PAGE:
# Functors

open import Agda.Primitive using (Level; _⊔_; lsuc; lzero)

open import Types.product
open import Types.relations
open import Types.equality
open import Category.category
open import Category.morphisms

module Category.functors where

Functors can be thought of as structure preserving maps or functions that operate on one category to produce another category, maintaining the categorical structure of the first category in the second category. Functors operate on both objects and morphisms of the first category.

Formally, let ℂ and 𝔻 be two categories, then a functor 𝔽 between them:

• Takes every object c ∈ ℂ to an object 𝔽(c) ∈ 𝔻
• Takes every morphism $$f : c_1 → c_2$$ ∈ ℂ to a morphism $$𝔽(f) : 𝔽(c_1) → 𝔽(c_2)$$ in 𝔻 such that:
• $$𝔽(id_c) = id_{𝔽(c)}$$
• $$𝔽(g ∘ f) = 𝔽(g) ∘ 𝔽(f)$$ for all $$f : c_1 → c_2$$ and $$g : c_2 → c_3$$ ∈ ℂ

Thus, functors preserve composition and identity morphisms of the source category in the target category.

# Covariance and Contravariance

Covariant functors are the vanilla functors we discussed in the previous section.

Contravariant functors are similar to covariant functors except that the functor reverses the direction of arrows in the target category.

Formally, let ℂ and 𝔻 be two categories, then a contravariant functor 𝔽 between them:

• Takes every object c ∈ ℂ to an object 𝔽(c) ∈ 𝔻
• Takes every morphism $$f : c_1 → c_2$$ ∈ ℂ to a morphism $$𝔽(f) : 𝔽(c_2) → 𝔽(c_1)$$ in 𝔻 such that:
• $$𝔽(id_c) = id_{𝔽(c)}$$
• $$𝔽(g ∘ f) = 𝔽(f) ∘ 𝔽(g)$$ for all $$f : c_1 → c_2$$ and $$g : c_2 → c_3$$ ∈ ℂ

Contravariant functors thus produce opposite categories. They can also be thought of as covariant functors from $$ℂ^{op} → 𝔻$$ or as $$ℂ → 𝔻^{op}$$ depending upon which one is convenient for working with. Contravariant functors play a very important role in various fields of mathematics, the most mentionable ones being presheaves and sheaves in algebraic topology are contravariant functors with some extra structure.

# Opposite Functors

Every functor $$𝔽 : ℂ → 𝔻$$ induces the opposite functor $$𝔽^{op} : ℂ^{op} → 𝔻^{op}$$ such that $$(𝔽^{op})^{op} = 𝔽$$.

# Hom Functors

For a category ℂ, the set of all morphisms in ℂ is called the Hom-set. If we take any object A ∈ ℂ, then the functor that maps any object X ∈ ℂ to the set of morphisms from A to X, i.e. Hom(A, X), is called the covariant Hom-functor. Similarly, the functor that maps any object X in ℂ to the set of morphisms from X to A, i.e. Hom(X, A), is called a contravariant Hom-functor.

## Covariant Hom-Functor

For a category ℂ and a fixed object A ∈ ℂ, a covariant Hom-functor $$Hom(A, −) : A → Set$$:

• Maps each object X ∈ ℂ to the set of morphisms of ℂ, Hom(A, X)
• Maps each morphism $$f : X → Y$$ to the morphism $$Hom(A, f) : Hom(A, X) → Hom(A, Y)$$ where each h ∈ Hom(A, f) takes some g ∈ Hom(A, X) to $$f ∘ g$$

## Contravariant Hom-Functor

For a category ℂ and a fixed object A ∈ ℂ, a contravariant Hom-functor $$Hom(−, B) : B → Set$$:

• Maps each object X ∈ ℂ to the set of morphisms of ℂ, Hom(X, B)
• Maps each morphism $$f : X → Y$$ to the morphism $$Hom(f, B) : Hom(X, B) → Hom(Y, B)$$ where each h ∈ Hom(f, A) takes some g ∈ Hom(Y, B) to $$g ∘ f$$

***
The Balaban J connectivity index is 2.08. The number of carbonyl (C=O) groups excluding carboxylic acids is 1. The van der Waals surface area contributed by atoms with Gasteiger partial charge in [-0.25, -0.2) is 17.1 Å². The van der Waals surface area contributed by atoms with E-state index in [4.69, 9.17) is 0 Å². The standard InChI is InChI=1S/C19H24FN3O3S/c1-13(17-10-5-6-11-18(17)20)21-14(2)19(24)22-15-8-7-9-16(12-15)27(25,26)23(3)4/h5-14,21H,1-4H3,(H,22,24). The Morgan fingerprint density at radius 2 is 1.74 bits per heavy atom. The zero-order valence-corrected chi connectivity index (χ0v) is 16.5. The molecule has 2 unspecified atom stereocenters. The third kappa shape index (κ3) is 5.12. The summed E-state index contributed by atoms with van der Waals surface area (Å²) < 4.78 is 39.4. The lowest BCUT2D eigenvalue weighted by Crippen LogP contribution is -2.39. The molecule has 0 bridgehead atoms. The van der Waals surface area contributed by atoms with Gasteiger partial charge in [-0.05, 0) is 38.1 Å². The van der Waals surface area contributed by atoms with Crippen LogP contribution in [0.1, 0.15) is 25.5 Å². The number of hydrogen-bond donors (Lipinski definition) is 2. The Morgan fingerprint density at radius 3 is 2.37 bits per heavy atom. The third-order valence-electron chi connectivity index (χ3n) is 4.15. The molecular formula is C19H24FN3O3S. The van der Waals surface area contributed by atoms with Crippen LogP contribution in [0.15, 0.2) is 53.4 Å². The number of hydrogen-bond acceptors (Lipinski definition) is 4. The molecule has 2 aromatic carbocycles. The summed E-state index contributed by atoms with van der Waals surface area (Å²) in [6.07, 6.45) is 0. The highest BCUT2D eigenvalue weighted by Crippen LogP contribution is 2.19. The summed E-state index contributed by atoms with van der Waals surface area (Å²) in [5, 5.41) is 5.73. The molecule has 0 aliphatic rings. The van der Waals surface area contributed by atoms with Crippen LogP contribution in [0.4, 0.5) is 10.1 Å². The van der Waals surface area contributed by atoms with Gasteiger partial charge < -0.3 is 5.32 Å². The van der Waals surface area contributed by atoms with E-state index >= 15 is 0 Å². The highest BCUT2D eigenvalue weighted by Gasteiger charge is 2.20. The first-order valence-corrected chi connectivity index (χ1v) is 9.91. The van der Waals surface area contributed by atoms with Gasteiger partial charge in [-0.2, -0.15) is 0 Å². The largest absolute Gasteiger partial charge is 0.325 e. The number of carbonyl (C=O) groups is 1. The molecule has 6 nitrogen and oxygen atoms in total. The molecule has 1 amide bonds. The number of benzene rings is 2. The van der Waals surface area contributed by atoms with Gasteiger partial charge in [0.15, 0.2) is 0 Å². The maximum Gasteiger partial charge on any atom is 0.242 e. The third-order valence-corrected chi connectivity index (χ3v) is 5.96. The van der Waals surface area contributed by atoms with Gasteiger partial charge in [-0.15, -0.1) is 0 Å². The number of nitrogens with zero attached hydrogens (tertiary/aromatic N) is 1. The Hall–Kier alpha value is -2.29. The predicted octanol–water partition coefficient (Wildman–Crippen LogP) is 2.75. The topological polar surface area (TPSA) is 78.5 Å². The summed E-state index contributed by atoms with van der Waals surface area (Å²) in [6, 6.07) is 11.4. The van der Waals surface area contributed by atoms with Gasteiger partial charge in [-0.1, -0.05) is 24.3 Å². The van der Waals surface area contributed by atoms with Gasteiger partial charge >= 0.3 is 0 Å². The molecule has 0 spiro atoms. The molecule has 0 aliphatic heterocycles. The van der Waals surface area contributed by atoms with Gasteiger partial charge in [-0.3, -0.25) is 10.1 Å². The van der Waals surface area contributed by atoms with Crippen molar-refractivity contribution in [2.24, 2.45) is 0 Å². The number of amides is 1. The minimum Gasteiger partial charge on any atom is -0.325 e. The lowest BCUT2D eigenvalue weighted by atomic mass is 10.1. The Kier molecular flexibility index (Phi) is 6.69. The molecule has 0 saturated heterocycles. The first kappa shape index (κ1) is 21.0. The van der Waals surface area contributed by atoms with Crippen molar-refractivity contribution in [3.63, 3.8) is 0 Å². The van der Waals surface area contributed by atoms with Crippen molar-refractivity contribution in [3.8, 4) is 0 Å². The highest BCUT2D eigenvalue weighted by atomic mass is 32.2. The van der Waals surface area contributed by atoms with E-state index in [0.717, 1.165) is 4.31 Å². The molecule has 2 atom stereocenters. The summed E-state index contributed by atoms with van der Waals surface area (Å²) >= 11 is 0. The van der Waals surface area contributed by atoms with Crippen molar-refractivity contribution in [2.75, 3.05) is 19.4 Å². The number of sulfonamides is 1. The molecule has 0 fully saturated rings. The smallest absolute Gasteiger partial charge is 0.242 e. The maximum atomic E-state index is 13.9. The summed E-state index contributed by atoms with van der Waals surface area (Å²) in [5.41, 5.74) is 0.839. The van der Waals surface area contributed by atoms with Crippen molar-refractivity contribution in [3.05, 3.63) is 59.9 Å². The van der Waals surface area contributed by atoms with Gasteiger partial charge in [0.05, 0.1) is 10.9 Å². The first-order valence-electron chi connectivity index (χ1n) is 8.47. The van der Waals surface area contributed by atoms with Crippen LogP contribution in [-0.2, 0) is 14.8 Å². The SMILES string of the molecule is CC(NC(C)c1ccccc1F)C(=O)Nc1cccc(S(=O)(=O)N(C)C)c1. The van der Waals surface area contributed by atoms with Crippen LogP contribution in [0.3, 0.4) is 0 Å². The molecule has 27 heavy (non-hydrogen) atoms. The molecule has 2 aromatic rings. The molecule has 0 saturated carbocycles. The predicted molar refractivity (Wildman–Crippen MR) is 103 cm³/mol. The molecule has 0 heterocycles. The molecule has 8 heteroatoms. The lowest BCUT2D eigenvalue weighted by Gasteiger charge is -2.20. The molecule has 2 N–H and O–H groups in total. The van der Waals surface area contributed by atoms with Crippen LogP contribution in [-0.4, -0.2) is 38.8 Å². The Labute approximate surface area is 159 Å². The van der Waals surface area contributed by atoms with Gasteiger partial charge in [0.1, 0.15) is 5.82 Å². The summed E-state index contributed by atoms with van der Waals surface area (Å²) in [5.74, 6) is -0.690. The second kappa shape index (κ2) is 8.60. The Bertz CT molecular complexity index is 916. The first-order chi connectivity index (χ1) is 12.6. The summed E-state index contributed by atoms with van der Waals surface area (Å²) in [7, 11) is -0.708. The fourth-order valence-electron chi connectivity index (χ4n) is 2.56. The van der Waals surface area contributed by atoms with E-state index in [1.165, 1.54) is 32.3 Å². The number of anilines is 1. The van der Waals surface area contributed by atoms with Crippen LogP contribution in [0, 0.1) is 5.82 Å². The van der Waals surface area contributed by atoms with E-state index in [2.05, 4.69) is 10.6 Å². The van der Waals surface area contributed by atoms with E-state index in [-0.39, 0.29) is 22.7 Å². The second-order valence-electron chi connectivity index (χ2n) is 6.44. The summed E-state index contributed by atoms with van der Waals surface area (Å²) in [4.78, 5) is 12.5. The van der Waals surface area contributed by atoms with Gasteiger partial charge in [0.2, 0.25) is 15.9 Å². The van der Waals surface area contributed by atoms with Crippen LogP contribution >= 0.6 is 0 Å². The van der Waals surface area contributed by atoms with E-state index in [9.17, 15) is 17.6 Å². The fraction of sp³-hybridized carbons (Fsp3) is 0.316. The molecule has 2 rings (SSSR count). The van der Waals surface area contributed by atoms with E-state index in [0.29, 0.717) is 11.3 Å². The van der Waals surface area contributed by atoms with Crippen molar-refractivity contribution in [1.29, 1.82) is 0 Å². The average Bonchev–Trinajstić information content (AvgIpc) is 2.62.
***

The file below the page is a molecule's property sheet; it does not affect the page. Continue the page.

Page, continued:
# Bifunctors and multifunctors

We define categories of the form 𝔸×𝔹 which is a cartesian product of two categories 𝔸 and 𝔹 as Cartesian categories. Given two functors $$𝔽 : 𝔸 → 𝕏$$ and $$𝔾 : 𝔹 → 𝕐$$, we can define a functor on a product category 𝔸×𝔹 as the cartesian product of the individual functors 𝔽×𝔾. Such a functor is called a bifunctor. We can extend this notion to multifunctors.

# Endofunctor

Endofunctors are functors that have the same source and target categories: $$𝔽 : ℂ → ℂ$$.

# Forgetful Functor

Functors where the source category has more structure that the functor “forgets” while mapping it to the target category with lesser structure is called a forgetful functor. A functor from the category of Groups to the category of Sets which maps a group to its underlying set and a group homomorphism to its underlying function of sets is an example of a forgetful functor.

# Free Functor

A free functor is the dual of the forgetful functor − instead of forgetting structure, it adds structure to its source category to get the target category. This addition of structure is done by using the source category as generators for generating free target categories. The free functor from Sets to Groups sends every set X to the free group generated by X and functions between sets to homomorphisms between free groups.

# Representable Functor

A representable functor sends a category to the category of sets. Representable functors represent an arbitrary category in the language of sets for studying the category in the more familiar language of sets.

Formally, a functor $$𝔽 : ℂ → Set$$ is a representable functor if it is naturally isomorphic to the hom-functor $$Hom_{ℂ}(A, −)$$, A ∈ ℂ.

• Sends every object $$X ∈ ℂ$$ to the hom-set $$Hom_{ℂ}(X, A)$$
• sends morphisms $$f : X' → X$$ to $$F : (X → A) → (X' → X → A)$$

Dually, a contravariant functor $$𝔾 : ℂ^{op} → Set$$ is representable if it is naturally isomorphic to the contravariant hom-functor $$Hom_{ℂ}(−, A), A ∈ ℂ$$.

• Sends every object $$X ∈ ℂ$$ to the hom-set $$Hom_{ℂ^{op}}(A, X)$$
• sends morphisms $$f : X → X'$$ to $$F : (X → A) → (X' → X → A)$$